An Experimental Study on Lift Force Generation Resulting from Spanwise Flow in Flapping Wings

Document Type

Conference Paper

Publication Date


Publication Source

44th AIAA Aerospace Sciences Meeting and Exhibit


Using a combination of force transducer measurement to quantify net lift force, high frame rate camera to quantify and subtract inertial contributions, and Digital Particle Image Velocimetry (DPIV) to calculate aerodynamic contributions in the spanwise plane, the contribution of spanwise flow to the generation of lift force in wings undergoing a pure flapping motion in hover is shown as a function of flapping angle throughout the flapping cycle. These experiments were repeated at various flapping frequencies and for various wing planform sizes for flat plate and spanwise cambered wings. Despite the previous identification of the importance of spanwise fluid structures in the generation of lift force in flapping wings throughout the existing body of literature, the direct contribution of spanwise flow to lift force generated has not previously been quantified.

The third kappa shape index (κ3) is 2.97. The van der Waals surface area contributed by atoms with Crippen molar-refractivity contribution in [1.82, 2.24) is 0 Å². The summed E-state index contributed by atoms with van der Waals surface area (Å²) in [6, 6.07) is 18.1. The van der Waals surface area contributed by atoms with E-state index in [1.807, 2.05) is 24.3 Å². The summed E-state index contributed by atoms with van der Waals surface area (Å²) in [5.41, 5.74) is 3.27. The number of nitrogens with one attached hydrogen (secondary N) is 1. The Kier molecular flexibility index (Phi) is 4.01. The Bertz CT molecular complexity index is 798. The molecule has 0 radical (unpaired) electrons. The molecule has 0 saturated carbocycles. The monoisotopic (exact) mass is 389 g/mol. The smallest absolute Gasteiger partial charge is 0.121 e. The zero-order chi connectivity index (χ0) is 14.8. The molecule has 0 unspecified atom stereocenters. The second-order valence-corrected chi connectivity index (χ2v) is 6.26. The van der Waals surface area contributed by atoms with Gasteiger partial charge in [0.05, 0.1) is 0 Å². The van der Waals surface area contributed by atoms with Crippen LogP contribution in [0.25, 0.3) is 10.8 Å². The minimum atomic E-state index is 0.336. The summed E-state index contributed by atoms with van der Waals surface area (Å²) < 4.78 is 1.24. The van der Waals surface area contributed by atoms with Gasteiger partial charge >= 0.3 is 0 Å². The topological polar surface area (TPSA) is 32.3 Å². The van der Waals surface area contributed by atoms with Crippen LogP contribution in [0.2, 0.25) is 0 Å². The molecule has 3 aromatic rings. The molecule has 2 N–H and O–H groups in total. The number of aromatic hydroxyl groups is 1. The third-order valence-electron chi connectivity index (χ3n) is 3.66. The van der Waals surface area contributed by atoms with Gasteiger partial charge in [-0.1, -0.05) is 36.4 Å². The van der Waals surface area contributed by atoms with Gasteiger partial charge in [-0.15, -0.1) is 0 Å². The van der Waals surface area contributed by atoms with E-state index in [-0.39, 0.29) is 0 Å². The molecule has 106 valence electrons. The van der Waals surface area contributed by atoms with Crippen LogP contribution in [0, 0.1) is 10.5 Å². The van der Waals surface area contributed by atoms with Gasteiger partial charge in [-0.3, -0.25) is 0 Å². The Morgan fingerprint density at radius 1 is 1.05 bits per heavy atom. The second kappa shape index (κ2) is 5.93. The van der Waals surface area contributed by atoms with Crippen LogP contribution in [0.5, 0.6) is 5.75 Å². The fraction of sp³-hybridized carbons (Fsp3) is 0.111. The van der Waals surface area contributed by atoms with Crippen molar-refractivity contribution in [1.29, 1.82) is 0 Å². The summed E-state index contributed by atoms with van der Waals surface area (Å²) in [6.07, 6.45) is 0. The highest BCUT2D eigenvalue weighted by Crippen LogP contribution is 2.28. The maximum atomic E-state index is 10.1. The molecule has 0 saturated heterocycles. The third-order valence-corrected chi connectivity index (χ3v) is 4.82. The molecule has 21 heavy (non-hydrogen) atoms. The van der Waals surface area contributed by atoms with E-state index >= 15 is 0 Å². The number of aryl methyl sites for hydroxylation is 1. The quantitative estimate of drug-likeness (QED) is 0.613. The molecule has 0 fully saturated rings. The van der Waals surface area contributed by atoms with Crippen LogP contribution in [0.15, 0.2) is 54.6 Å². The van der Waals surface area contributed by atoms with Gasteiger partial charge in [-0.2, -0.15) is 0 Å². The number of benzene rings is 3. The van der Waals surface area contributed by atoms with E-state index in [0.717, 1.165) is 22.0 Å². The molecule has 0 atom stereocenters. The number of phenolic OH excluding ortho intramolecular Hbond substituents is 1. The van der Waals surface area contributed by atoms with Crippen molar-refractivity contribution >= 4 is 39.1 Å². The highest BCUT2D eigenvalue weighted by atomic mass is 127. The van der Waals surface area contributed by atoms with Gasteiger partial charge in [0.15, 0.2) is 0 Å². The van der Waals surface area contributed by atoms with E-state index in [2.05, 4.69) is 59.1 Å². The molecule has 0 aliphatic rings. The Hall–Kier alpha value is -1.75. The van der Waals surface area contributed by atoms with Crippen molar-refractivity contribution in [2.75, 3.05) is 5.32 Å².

The lift force generated by the wingtip vortex in the spanwise plane resulting from the flapping motion has also yet to be directly quantified. Therefore, in the same manner as commonly applied to investigate the chordwise lift distribution across an airfoil in flapping wings, spanwise flow due to bulk flow and rotational fluid dynamic mechanisms will be investigated to validate the existence of a direct component of the lift force originating from the flapping motion in the spanwise plane instead. In addition, the wingtip vortex is investigated to determine precisely how it can augment the lift force at various phases in the flapping motion. The DPIV method was used to identify the presence of strong, stable spanwise vortices and the effect these vortices can have on the generation of lift force. Finally, when flapping a flat plate wing and a wing of identical wing area and aspect ratio, but cambered in span (both wings in hover with no change in pitch), the spanwise cambered wing was found to generate a greater lift force.




Permission documentation is on file.


American Institute of Aeronautics and Astronautics

Place of Publication

Reno, NV